The battle for the Summer Olympics of 1988 is all over, NBC having won the telecasting rights to the Seoul Games, but the speculation about just what the network has and what it will do with the prize is just beginning.
A satellite-delivered national news conference this week left as many questions unresolved as it answered, in part because nobody from International Olympic Committee President Juan Antonio Samaranch to the man on the street in the world's smallest country can tell you exactly what the 1988 Games will produce.
The happiest scenario is one suggested by NBC Sports President Arthur Watson.
"We will do the best job ever in covering the Games, which should be the most attractive since 1972 in West Germany," he said. "We have been involved with the IOC and the Seoul Olympic Committee for more than three years already, have visited the country several times and are amazed at the modern facilities already in place. The SOC has realized that they have to market their product and have cooperated with our needs to arrange a schedule that will be attractive to an American audience."
But Watson is well aware that the best-laid plans of the IOC and the Seoul Olympic Committee can evaporate around one deadly word: boycott.
After all, NBC got stung in 1980 when the United States boycotted the Moscow Games, and the network is well aware that the absence of major nations in 1988 is a possibility. They have taken steps to cover their investment.
"We told the SOC that we would be willing to enter into a risk-sharing plan," Watson said of the controversial deal, which has NBC paying at least $300 million for rights fees but possibly contributing $500 million to the Seoul Committee. "We really won't know the fees until the Games are over, but unlike previous times this wasn't an auction for Olympic rights, but negotiations. They recognized that they had to market a product to an American marketplace."
That marketplace is soft at the moment, with even some popular American events not generating the usual audiences or advertiser support. But Watson does not think that the risk-sharing Olympics plan will lead to U.S. leagues demanding a similar share of potential profits. The Games, NBC feels, are special, subject to different conditions.
As for the possibility of another boycott--remember the African nations in 1976, the American-led walkout in 1980 and the Russian-led boycott in 1984--NBC is protected against that, too.
"Our contract has provision for the non-appearance of certain countries or the postponement of the Games," Watson said. "There will be substantial reductions if certain countries don't appear, but only if the United States stays away would we not be involved in the coverage."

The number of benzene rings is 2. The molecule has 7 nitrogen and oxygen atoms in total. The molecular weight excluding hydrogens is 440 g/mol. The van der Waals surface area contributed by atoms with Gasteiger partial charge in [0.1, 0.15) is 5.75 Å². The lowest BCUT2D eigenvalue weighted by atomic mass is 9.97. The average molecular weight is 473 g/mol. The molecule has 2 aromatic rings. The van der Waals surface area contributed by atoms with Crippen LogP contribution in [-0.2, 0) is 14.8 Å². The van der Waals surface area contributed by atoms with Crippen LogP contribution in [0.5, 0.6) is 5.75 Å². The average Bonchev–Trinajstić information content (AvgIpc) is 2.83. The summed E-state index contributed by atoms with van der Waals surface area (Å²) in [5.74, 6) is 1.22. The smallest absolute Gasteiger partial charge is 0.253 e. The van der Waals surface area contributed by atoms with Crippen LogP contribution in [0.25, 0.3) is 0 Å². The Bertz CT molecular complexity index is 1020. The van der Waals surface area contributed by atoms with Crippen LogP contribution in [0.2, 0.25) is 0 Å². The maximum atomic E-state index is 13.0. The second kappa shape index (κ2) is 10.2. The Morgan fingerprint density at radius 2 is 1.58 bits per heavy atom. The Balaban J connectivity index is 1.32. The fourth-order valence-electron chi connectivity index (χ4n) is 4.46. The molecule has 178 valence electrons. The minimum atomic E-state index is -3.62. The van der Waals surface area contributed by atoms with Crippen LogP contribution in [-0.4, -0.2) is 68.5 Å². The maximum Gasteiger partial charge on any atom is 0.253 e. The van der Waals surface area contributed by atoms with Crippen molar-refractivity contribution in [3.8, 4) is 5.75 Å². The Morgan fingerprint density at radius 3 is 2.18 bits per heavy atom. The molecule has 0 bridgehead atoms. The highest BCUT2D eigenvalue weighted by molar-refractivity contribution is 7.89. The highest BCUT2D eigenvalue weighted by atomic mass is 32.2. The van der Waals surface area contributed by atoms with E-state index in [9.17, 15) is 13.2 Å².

That coverage will consist of approximately 180 hours, about 80% of it live, but that provision has been part of the Korean Olympics problem. Because Seoul is 14 hours ahead of American Eastern time, the schedule has had to be carefully arranged so that some finals will take place in the morning, Korean time, while others are slated to occur in the morning hours on this side of the world.
"We will be 100% live from 7:30 p.m. to midnight and from 12:30 a.m. to 2:30 a.m.," Watson said, explaining the basic prime-time coverage window. "Then we will come on the air at 7 a.m. Eastern time each day, which corresponds to their prime time in Korea. We already have a minimum schedule from them and anticipate that there will be still more changes that will be positive for us."
The gamble in that is the early-morning window, which NBC Sports Executive Producer Michael Weisman thinks could prove a bonus for his network.
"The Olympic Games are special, and these Games could be the best since 1972, so we think that viewing habits will be altered during the two weeks of Seoul," Weisman said. "We know that there is already a morning audience for television. We think that people will be waking up early, turning on their television sets during the Olympics and watching our morning coverage."
Overall, NBC is delighted at what has taken place, optimistic at what is to come. Network executives are confident they can turn a profit at the $300 million rights figure. They also sound peacock-proud that they have secured the more varied Summer Games inventory at less than ABC paid ($309 million) for the preceding Calgary Winter Games.
"We are aware of what ABC has accomplished with the Games, both positively and negatively," Weisman said. "In 1988 I don't think we'll be accused of jingoism. We are prepared to equal and surpass their (ABC) coverage. Everything we do there, even when we use the pool production feeds, will have our imprint."
If the Russians, East Germans and Americans all show up, that could add up to something very good for NBC. But simply securing Olympic rights these years hardly ensures a bonanza.
It is no wonder that even apparent good news is tinged with qualifiers in that setting.